Alfred Henry Lionel Leach, C.J.
1. The appellant is the grandson of a dancing girl. He sued in the Court of the District Munsiff of Palni for a decree fcr partition of bis grandmother's estate. He claimed a half share in the property by right of inheritance. The general rule of succession to the estate of a dancing girl is that the daughters are preferred to sons, her property being treated as stridhanam. In this case the plaintiff's grandmother had a son and a daughter. The plaintiff is the son of the son. Notwithstanding chat he had not pleaded that he was entitled to a half share in his grandmother's estate by reason of custom, the District Munsiff allowed evidence to be led in proof of custom and this in spite of the fact that he himself had refused to allow the plaint to be amanded by the inclusion therein of a plea of custom. The evidence which the plaintiff adduced on this question was that of a relation, two pipers from a temple in Palni and a weaver residing there. This evidence was accepted by the District Munsiff as establishing the custom and he gave the plaintiff a decree for partition. On appeal this decision was concurred in by the Subordinate Judge of Dindigul. The second defendant, an alienee of property from the daughter of the dancing girl appealed to this Court. The appeal was heard by Byers, J., who considered that the evidence on record was not sufficient to establish the custom and consequently allowed the appeal. The plaintiff has appealed against the learned Judge's judgment under Clause 15 of the Letters Patent.
2. In Palaniappa Chetti v. Sreemath Devasikamani Pandora Sannadhi (1917) 33 M.L.J. 1 : L.R. 44 IndAp 147 : I.L.R. 40 Mad. 709 the Privy Council had to consider the position where there had been concurrent findings on the question of custom and their observations are very relevant here. They said:
It has, however, been pressed on behalf of the appellants that there are two findings : one by the Munsiff and one by the Subordinate Judge, who agrees with him that the ancient custom relied upon has been proved, and that, as that is an issue of fact, it must be accepted. No doubt two findings upon questions of pure fact must be accepted by this Board, but questions of the existence of ancient custom are generally questions of mixed law and fact; the Judge first finding what were the things actually done in alleged pursuance of custom, and then determining whether these facts so found satisfy the requirements of the law. This latter is a question of law-not fact. The second answer is that neither of these Judges has found that any ancient custom such as modifies the law, existed in this locality. The Munsiff sets out the finding he arrived at in these words:I must find that for a very long time, permanent leases of temple land are being granted, and that the alienees are in undisputed possession thereof'.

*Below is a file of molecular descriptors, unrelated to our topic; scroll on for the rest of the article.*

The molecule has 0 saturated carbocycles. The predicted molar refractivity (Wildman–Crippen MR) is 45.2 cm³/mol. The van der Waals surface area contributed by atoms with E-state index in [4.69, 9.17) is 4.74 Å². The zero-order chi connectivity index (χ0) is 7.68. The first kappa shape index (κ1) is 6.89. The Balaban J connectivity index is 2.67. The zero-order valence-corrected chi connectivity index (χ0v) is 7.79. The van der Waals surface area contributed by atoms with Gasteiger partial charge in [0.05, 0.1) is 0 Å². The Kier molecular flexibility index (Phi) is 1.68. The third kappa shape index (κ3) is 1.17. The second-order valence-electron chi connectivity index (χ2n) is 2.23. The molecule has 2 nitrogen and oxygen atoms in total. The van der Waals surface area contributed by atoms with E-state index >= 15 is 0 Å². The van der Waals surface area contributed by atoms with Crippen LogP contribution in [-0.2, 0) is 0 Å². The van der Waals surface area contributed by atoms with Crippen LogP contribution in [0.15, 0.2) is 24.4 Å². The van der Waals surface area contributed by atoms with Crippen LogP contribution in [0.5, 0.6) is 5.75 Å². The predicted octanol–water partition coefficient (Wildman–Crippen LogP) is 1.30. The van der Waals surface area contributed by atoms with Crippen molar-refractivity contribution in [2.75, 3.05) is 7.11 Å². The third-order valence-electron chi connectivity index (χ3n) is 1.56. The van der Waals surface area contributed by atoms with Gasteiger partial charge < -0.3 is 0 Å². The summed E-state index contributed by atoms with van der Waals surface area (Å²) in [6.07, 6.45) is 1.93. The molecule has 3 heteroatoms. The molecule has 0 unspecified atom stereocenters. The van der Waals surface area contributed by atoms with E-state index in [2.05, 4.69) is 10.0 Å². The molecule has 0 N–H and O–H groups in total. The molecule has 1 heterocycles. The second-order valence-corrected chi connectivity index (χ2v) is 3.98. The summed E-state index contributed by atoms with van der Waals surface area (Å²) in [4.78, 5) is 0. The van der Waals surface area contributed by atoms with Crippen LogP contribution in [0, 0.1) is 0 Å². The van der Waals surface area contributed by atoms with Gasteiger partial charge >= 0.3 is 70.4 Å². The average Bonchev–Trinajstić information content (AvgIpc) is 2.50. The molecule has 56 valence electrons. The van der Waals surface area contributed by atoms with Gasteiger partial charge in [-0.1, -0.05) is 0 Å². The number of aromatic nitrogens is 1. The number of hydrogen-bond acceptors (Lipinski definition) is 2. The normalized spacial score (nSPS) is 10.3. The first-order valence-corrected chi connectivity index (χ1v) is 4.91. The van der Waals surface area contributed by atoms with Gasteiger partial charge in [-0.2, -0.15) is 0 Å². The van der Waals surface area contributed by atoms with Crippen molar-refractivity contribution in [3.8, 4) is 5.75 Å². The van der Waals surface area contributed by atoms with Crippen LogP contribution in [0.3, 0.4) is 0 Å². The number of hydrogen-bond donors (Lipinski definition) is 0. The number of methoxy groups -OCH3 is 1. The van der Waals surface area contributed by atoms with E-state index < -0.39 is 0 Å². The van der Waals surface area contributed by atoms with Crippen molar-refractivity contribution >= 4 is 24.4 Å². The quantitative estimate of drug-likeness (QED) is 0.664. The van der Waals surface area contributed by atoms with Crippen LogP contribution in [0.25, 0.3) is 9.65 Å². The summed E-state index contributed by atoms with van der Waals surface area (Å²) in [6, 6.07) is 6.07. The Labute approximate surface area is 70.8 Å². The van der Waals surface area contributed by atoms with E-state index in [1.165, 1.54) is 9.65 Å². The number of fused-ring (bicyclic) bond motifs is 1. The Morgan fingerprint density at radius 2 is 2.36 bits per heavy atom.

3. The Subordinate Judge states his finding in these words:
If custom were needed to justify such a grant, the District Munsiff has found upon the evidence (and I agree in his finding) that such local usage does obtain in the village in question. The custom is perfectly reasonable, and is not opposed to public policy.
4. There could scarcely be a more glaring instance of the misapplication of the word ' custom' or a more remarkable instance of forgetfulness of essentials of a custom which modifies the ordinary law.'
In Subbaratnam Mudali v. Balakrishnaswami Naidu : (1917)33MLJ207 Balasundaram v. Kamakshi Ammal : AIR1936Mad958 arid Gangamma v. Kuppammal : (1938)2MLJ923 , this Court held that the. property of a dancing girl devolves upon her female issue in preference to her male issue. It is true that in Beta Chandramma v. Chandram Naganna : AIR1924Mad94 , Schwabe, C.J. and Coleridge, J., held that there is a custom in the caste of dancing girls by which sons and daughters share the inheritance equally. This decision was based on an observation in Thurstan's Castes and Tribes of Southern India. Byers, J., has pointed out in his judgment that the statement in this work was taken from a census report fifty years ago. Even if it is accepted, the decision in Beta Chandramma v. Chandram Naganna : AIR1924Mad94 , cannot be deemed to apply beyond the Vizagapatam district. It cannot be held to support an alleged custom in the Madura district. We are certainly not prepared to accept Bera Chandramma v. Chandram Naganna : AIR1924Mad94 in preference to the other decisions of this Court on this question.
5. In view of what the Judicial Committee said in Palaniappa Chetti v. Sreemath Devasikamani Pandara Sannadhi (1917) 33 M.L.J. 1 : L.R. 44 IndAp 147 : I.L.R. 40 Mad. 709 it cannot be held that the testimony in this case is sufficient to establish the custom which must be ancient, certain and reasonable. Moreover, the evidence should not have been admitted at all.
6. The appeal is dismissed with costs.